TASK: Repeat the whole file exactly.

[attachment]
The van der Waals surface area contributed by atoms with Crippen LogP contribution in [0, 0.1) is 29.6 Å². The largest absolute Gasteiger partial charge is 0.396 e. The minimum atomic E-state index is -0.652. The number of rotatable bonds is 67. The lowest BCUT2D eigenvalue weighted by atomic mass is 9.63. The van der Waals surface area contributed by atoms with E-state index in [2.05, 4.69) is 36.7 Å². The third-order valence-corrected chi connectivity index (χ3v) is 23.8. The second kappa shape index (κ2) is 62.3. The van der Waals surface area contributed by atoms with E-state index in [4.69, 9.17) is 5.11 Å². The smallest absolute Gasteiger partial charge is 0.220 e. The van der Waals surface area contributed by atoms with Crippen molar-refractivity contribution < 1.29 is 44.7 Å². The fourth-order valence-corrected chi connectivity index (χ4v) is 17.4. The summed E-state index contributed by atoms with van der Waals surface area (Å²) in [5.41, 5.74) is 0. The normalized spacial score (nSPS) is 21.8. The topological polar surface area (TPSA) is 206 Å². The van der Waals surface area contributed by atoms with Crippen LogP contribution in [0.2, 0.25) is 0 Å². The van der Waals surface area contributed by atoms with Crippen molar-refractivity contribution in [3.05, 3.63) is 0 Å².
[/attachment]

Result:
The van der Waals surface area contributed by atoms with Crippen LogP contribution in [0, 0.1) is 29.6 Å². The largest absolute Gasteiger partial charge is 0.396 e. The minimum atomic E-state index is -0.652. The number of rotatable bonds is 67. The lowest BCUT2D eigenvalue weighted by atomic mass is 9.63. The van der Waals surface area contributed by atoms with E-state index in [2.05, 4.69) is 36.7 Å². The third-order valence-corrected chi connectivity index (χ3v) is 23.8. The second kappa shape index (κ2) is 62.3. The van der Waals surface area contributed by atoms with E-state index in [4.69, 9.17) is 5.11 Å². The smallest absolute Gasteiger partial charge is 0.220 e. The van der Waals surface area contributed by atoms with Crippen molar-refractivity contribution < 1.29 is 44.7 Å². The fourth-order valence-corrected chi connectivity index (χ4v) is 17.4. The summed E-state index contributed by atoms with van der Waals surface area (Å²) in [5.41, 5.74) is 0. The normalized spacial score (nSPS) is 21.8. The topological polar surface area (TPSA) is 206 Å². The van der Waals surface area contributed by atoms with Crippen LogP contribution in [0.2, 0.25) is 0 Å². The van der Waals surface area contributed by atoms with Crippen molar-refractivity contribution in [3.05, 3.63) is 0 Å².